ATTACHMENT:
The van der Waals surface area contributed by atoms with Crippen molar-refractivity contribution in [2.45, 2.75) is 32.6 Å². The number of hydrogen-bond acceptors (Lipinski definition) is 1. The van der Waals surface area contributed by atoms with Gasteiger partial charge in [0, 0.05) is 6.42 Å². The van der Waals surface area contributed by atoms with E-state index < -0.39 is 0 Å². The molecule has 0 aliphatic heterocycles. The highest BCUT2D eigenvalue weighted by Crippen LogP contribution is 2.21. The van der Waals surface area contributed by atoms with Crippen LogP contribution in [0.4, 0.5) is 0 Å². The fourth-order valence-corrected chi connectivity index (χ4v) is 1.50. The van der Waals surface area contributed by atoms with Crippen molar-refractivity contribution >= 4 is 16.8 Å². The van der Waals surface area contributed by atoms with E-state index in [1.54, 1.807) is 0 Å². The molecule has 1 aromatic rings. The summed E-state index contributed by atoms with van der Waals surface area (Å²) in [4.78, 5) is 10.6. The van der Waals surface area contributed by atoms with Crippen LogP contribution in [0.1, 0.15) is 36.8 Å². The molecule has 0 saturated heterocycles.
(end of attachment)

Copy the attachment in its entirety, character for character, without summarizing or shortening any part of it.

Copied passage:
The van der Waals surface area contributed by atoms with Crippen molar-refractivity contribution in [2.45, 2.75) is 32.6 Å². The number of hydrogen-bond acceptors (Lipinski definition) is 1. The van der Waals surface area contributed by atoms with Gasteiger partial charge in [0, 0.05) is 6.42 Å². The van der Waals surface area contributed by atoms with E-state index < -0.39 is 0 Å². The molecule has 0 aliphatic heterocycles. The highest BCUT2D eigenvalue weighted by Crippen LogP contribution is 2.21. The van der Waals surface area contributed by atoms with Crippen LogP contribution in [0.4, 0.5) is 0 Å². The fourth-order valence-corrected chi connectivity index (χ4v) is 1.50. The van der Waals surface area contributed by atoms with Crippen molar-refractivity contribution >= 4 is 16.8 Å². The van der Waals surface area contributed by atoms with E-state index in [1.54, 1.807) is 0 Å². The molecule has 1 aromatic rings. The summed E-state index contributed by atoms with van der Waals surface area (Å²) in [4.78, 5) is 10.6. The van der Waals surface area contributed by atoms with Crippen LogP contribution in [0.1, 0.15) is 36.8 Å². The molecule has 0 saturated heterocycles.